Sub-floor Voids, Timber Floors and Ventilation

Sub-floor Voids, Timber Floors and Ventilation

Articles about Timber

Why do older properties often have suspended timber floors with sub-floor voids beneath? To understand this it is perhaps worth asking why all properties don’t just have solid concrete floors?

I'm not categorically sure, but my presumption is that prior to the availability of plastic DPM's, (polythene damp proof membranes) which are now placed beneath ground-bearing concrete slabs, it was not practical to lay these without them absorbing moisture from the earth beneath, resulting in a damp floor.

How therefore could those that came before us, create dry comfortable floors in an easy/practical fashion?

A suspended timber floor is just that - SUSPENDED, timber joists (beams) spanning (suspended) between walls, often also supported on a series of sleeper walls beneath, so the floor is lifted up out of the earth and therefore mostly away from moisture.

It is important that timber is maintained in a suitably dry condition. Timber is essentially dead organic material and will decay when sufficiently wet, just like when the leaves fall from the trees in Autumn, in time they decay.

So while we can see the sense in a suspended timber floor, there are still sources of moisture than can affect these. What are they?

Capillary moisture within substrates which the timber bears on and into, and the other is airborne water vapour.

Depending on the age of the property, floor joists may bear on/into masonry which resides above a physical damp proof course, intended to keep that masonry dry.

In respect of vapour, this is an important consideration. There is vapour in the air all around us, but elevated vapour levels can occur within sub-floors - particularly where there are exposed earth oversites - as a result of evaporation from that earth and from damp walls below DPC level.

Wood is hygroscopic, which means that it can absorb moisture from the air. Because there is always moisture in the air, ‘air-dry’ timber will typically be anything up to circa 12% moisture content, i.e. it is not 100% dry/free of moisture.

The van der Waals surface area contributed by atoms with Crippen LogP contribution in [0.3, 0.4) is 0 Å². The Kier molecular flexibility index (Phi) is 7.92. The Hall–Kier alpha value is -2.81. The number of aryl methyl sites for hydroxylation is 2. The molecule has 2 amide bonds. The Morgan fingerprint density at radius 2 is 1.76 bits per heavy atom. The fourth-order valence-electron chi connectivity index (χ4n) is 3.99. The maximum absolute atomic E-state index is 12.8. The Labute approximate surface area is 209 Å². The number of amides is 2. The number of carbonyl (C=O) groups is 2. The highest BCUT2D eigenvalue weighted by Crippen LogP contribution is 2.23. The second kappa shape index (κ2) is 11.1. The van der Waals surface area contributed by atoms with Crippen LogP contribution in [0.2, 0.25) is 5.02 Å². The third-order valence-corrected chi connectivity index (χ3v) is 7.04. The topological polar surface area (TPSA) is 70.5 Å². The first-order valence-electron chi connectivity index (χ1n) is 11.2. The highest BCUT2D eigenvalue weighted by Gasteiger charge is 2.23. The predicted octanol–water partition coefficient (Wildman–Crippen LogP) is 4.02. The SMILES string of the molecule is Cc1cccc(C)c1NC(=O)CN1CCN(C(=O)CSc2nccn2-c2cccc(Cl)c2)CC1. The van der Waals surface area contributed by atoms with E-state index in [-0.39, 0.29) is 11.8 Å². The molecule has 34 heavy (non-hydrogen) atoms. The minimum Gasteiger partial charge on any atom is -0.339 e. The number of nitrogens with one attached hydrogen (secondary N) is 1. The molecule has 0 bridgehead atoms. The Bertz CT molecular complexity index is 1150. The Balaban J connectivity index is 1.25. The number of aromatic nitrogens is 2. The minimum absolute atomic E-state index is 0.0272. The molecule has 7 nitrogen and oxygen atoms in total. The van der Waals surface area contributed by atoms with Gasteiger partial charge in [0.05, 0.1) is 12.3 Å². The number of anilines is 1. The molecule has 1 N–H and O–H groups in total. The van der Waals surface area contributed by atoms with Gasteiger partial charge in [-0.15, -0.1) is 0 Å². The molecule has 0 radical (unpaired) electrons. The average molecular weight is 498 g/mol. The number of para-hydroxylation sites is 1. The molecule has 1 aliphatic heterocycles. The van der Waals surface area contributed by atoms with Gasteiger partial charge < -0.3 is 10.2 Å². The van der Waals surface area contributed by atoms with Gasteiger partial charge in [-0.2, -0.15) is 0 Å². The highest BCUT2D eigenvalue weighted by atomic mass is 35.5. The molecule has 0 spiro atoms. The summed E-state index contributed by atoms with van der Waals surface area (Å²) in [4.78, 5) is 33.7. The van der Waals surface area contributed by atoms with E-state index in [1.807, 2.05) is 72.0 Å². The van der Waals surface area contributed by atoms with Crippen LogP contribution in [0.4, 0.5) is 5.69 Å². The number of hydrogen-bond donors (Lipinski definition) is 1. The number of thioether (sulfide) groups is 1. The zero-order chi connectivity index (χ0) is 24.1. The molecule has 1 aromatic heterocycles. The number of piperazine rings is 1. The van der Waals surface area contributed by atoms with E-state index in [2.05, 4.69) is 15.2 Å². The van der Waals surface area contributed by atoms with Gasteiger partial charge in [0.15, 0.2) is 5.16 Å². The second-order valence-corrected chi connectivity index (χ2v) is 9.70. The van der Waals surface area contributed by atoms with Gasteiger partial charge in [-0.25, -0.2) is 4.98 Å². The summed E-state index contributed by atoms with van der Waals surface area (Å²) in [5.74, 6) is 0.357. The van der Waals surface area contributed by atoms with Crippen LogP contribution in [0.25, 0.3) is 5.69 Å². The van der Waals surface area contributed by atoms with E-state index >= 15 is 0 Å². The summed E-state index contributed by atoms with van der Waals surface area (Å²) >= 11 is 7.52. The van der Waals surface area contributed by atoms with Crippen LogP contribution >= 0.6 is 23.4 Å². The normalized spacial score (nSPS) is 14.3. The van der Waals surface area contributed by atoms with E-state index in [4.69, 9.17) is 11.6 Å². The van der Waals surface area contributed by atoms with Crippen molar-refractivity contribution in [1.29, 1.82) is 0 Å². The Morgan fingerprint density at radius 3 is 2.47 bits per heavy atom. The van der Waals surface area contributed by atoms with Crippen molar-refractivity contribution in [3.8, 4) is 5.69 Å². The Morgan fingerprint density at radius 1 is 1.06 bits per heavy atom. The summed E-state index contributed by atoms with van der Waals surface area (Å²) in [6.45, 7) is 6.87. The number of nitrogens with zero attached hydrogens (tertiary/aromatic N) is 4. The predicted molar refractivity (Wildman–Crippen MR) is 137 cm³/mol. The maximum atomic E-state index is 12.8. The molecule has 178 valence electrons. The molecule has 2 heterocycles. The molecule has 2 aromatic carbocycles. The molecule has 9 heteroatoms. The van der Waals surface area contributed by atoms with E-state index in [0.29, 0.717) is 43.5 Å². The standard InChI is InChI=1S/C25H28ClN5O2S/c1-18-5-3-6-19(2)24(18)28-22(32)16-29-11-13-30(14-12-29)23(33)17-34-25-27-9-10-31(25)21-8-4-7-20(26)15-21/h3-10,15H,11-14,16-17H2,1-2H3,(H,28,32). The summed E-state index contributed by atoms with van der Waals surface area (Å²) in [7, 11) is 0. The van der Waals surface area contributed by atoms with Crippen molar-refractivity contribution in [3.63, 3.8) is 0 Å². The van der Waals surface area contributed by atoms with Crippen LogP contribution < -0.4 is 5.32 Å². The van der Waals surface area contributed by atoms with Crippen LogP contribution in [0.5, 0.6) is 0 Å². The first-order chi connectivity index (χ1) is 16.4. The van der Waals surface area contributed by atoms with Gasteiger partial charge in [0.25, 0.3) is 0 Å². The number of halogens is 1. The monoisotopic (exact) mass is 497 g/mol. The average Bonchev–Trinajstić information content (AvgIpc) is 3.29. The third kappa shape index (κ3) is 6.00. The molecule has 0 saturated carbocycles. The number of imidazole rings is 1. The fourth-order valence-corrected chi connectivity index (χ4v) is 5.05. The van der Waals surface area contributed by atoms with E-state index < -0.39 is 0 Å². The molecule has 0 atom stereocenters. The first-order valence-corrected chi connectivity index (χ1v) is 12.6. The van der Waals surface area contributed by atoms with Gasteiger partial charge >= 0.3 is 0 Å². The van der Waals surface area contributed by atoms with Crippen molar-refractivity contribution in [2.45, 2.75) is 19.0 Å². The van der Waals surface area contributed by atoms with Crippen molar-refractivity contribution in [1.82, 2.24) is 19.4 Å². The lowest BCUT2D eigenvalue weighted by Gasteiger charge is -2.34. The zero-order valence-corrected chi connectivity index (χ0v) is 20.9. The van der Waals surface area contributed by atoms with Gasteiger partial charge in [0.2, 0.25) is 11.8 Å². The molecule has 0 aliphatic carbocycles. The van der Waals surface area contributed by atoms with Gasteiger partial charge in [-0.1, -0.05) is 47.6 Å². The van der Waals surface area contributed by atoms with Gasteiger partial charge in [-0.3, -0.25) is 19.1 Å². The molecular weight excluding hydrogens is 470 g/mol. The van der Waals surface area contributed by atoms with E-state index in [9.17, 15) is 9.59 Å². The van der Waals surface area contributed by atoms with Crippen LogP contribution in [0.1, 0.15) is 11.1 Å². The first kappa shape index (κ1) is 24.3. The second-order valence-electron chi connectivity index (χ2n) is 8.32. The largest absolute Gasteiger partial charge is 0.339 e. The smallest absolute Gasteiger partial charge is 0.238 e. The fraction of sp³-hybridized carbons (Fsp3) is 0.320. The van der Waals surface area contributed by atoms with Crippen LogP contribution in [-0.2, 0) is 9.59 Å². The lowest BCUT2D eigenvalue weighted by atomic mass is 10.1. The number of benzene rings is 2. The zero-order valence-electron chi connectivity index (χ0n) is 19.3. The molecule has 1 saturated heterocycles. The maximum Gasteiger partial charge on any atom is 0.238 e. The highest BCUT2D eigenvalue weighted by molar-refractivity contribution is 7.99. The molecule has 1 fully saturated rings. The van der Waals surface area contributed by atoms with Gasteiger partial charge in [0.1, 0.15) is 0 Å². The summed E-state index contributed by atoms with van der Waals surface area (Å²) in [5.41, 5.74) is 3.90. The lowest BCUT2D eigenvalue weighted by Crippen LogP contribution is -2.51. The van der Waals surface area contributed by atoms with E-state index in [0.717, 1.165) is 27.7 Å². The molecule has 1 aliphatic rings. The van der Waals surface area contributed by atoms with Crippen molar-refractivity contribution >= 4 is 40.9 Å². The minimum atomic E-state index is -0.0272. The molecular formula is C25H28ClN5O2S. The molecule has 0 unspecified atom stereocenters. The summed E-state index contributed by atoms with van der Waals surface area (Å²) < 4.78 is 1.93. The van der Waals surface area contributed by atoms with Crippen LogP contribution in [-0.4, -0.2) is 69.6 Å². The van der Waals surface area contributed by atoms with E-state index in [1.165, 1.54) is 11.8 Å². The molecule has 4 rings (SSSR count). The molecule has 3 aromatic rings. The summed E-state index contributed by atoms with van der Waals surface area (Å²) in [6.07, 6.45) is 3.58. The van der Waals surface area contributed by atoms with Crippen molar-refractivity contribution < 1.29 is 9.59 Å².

When timber reaches a higher moisture content of 18-20%, there is risk of decay, so it is important to control vapour levels within sub-floor voids, so that timber is preserved and does not decay, requiring expensive and disruptive remedial works in time.

This is where air-bricks come in. These are intended to ventilate a sub-floor void, so that vapour is maintained at a sufficiently low level, to keep the moisture content of the timber to a low enough level whereby decay does not occur.

An brick to a sub-floor is like an open window is in the house above, in that they can allow loss of vapour to the exterior through vapour drive (high internal vapour pressure seeking to equalise with lower external vapour pressure – see my previous posts to understand this), but also and perhaps more importantly where there are air-bricks on opposite sides of a building, they allow cross-flow ventilation, i.e. where the wind moves air through.

Ideally air-bricks will be present along a wall every approx. 1.6m. Old terracotta/clay air-bricks can also be swapped out with modern equivalents to improve air flow since the surface area of vent provided is greater with the modern fittings.

So what does this mean in practical terms if you’reinspecting or refurbing these buildings? Well air-bricks can often be concealed where external ground levels are raised by new driveways, block paving etc. or tenants in some cases will block these up to try and prevent draughts. You can easily see this when walking up to a property.

Bouncing on a suspended timber floor close to external walls can give you a feel for decayed bearing ends, if there is movement in it.

Where there are no floor coverings, it’s worth a look into any access hatches – look for signs of mould/fungus, can you see a physical DPC? Is there any standing water? If you have a moisture meter these can be used in the joints – look for readings > 18/20%.

Just another factor in understanding how buildings work – hope that’s useful.

PS: Suspended floors are still commonly used in new construction, but typically pre-stressed reinforced concrete beams and blocks (beam and block), or with pre-cast hollow-core concrete planks (Bison-beam or similar).

PPS: Sub-floor voids where extending below external ground level, can be prone to flooding where the ground around the structure becomes saturated, in a similar fashion to basements and cellars, as some of these demonstrate.

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